In BGW88, CCD88 it is noted this can be achieved by reducing the degrees of $P_a$ and $P_b$ such that their product is lower degree than $\deg \Z_{\vec x} = n$. Denote with $[–]_d$ the Shamir scheme restricted to degree at most $d$. Then elementwise multiplication of shares $[a]_k$, $[b]_l$ results in $[a⋅b]_{k+l}$ if $k+l < n$.

In BGW88, FY92, AL11 degree reduction to $d$ is achieved using the intra-share matrix multiplication protocol with the matrix $\mat M$ given by

$$ \mat M = \mat V_{\vec x} ⋅ \operatorname{diag}(\overbrace{1, 1, …, 1 }^{d+1}, \overbrace{0, 0, …, 0}^{n - d - 1}) ⋅ \mat V_{\vec x}^{-1} $$

In CCD88 and DN07 the degree reduction is instead achieved under the scheme conversion protocol.

**Q.** Instead of degree reduction, can we use other constraints on the scheme? The degree reduction aims to avoid the effects of the modular reduction, other schemes will instead need to correct for it. This seems like a linear problem.

**Q.** Is there any way this can be made to work for non-Shamir schemes?

The minimum and maximum degree for an $n$-party Shamir scheme with $s$ secrets and threshold $t$ is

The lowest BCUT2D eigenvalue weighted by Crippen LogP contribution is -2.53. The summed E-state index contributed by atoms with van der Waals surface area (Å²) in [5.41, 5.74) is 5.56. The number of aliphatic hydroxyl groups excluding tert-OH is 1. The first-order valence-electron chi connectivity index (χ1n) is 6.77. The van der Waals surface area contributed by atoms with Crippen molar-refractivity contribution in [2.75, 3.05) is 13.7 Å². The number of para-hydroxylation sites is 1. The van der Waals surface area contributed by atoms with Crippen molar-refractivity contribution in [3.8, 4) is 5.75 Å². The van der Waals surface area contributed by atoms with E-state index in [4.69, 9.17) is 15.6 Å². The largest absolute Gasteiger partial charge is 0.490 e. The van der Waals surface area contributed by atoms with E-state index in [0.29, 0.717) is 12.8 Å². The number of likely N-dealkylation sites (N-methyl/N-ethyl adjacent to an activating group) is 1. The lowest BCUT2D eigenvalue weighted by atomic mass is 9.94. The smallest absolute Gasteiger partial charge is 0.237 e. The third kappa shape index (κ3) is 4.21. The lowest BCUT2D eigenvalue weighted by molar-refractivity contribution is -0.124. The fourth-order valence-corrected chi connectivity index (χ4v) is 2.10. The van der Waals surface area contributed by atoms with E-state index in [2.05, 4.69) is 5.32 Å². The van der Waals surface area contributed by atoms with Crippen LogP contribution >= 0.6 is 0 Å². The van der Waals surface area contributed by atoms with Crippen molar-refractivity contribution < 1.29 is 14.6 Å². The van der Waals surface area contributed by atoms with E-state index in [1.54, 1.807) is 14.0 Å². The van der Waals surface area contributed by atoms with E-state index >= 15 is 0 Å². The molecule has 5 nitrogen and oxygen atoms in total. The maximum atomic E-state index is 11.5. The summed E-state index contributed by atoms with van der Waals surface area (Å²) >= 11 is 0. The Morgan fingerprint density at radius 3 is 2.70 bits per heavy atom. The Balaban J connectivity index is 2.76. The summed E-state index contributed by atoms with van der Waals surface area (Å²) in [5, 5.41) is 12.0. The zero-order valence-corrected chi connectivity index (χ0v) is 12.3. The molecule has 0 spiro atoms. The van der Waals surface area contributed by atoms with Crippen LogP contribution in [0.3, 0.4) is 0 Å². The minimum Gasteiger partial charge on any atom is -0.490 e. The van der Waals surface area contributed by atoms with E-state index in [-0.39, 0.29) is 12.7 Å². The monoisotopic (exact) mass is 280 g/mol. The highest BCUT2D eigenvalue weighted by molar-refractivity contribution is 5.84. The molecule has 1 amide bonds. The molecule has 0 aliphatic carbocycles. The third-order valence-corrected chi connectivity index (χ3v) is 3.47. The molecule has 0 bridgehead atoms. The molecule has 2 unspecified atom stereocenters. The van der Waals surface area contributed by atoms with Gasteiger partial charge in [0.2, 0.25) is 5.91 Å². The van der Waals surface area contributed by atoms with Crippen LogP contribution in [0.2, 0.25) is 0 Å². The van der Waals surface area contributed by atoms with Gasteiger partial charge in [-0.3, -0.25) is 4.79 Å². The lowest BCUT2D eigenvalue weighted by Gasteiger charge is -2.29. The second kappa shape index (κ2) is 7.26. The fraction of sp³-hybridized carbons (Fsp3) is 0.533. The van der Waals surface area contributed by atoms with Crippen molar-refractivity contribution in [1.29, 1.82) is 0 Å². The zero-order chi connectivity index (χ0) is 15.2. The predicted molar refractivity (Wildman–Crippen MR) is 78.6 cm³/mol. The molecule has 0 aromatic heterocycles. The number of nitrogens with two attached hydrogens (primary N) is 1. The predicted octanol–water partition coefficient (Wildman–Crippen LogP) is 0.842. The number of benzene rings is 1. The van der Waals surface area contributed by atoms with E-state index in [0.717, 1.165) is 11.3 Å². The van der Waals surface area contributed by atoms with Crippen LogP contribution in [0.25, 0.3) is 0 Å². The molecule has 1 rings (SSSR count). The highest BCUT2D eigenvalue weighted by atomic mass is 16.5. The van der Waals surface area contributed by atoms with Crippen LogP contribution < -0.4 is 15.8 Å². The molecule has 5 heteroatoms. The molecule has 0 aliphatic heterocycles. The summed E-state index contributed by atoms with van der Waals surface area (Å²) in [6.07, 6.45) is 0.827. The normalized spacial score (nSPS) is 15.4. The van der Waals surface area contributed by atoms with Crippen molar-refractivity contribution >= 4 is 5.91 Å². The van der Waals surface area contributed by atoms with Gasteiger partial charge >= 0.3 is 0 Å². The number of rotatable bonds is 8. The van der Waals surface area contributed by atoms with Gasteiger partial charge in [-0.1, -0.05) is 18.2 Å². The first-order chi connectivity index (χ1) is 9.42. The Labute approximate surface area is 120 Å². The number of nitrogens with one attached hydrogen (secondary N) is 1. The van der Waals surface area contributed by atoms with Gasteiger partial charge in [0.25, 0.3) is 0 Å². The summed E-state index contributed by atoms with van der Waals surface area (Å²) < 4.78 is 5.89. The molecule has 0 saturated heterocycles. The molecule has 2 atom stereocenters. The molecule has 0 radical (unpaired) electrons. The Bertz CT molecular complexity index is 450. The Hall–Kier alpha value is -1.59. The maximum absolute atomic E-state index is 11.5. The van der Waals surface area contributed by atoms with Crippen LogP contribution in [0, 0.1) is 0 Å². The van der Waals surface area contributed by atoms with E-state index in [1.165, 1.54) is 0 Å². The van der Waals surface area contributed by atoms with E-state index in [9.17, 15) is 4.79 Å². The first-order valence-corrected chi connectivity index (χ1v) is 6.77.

$$ s + t - 2 ≤ d ≤ n - 1 $$

The number of minimum degree secret factors that can be multiplied before the product exceeds the degree capacity of the parameters is

$$ \floor{\frac{n - 1}{s + t - 2}} $$

Some optimal small-$n$ parameter choices are:

$$ \begin{array}{c|c:cc:ccc:} n & 2 & 3 & 3 & 4 & 4 & 4 & 5 & 5 & 5 & 5\\ s & 1 & 1 & 2 & 1 & 2 & 3 & 1 & 1 & 2 & 4\\ t & 2 & 2 & 2 & 2 & 3 & 2 & 2 & 3 & 2 & 2\\ \hline d_{\min} & 1 & 1 & 2 & 1 & 3 & 3 & 1 & 2 & 2 & 4 \\ d_{\max} & 1 & 2 & 2 & 3 & 3 & 3 & 4 & 4 & 4 & 4 \\ n_{\mathrm{mul}} & 1 & 2 & 1 & 3 & 1 & 1 & 4 & 2 & 2 & 1 \\ \end{array} $$

**Q.** What if we have an $s$-multi secret where we want to multiply all $s$ against the same value, encoded as a $s=1$ secret? We can alternatively encode it as a $s=2$ secret with the constraint that both are identical. This constraint acts much like a degree reduction. Then in the $n=4, t=2$ case we could multiply an $s=2$ secret times an (repeated) $s=1$ secret.

**To do.** Extensions like multi-variate polynomials, Hermite interpolation and recursive Shamir schemes.

## References

- Sha79 Adi Shamir (1979). How to Share a Secret.
- CCD88 David Chaum, Claude Crépeau, Ivan Damgård (1988). Multiparty unconditionally secure protocols.
- BGW88 Michael Ben-Or, Shafi Goldwasser, Avi Wigderson (1988). Completeness theorems for non-cryptographic fault-tolerant distributed computation.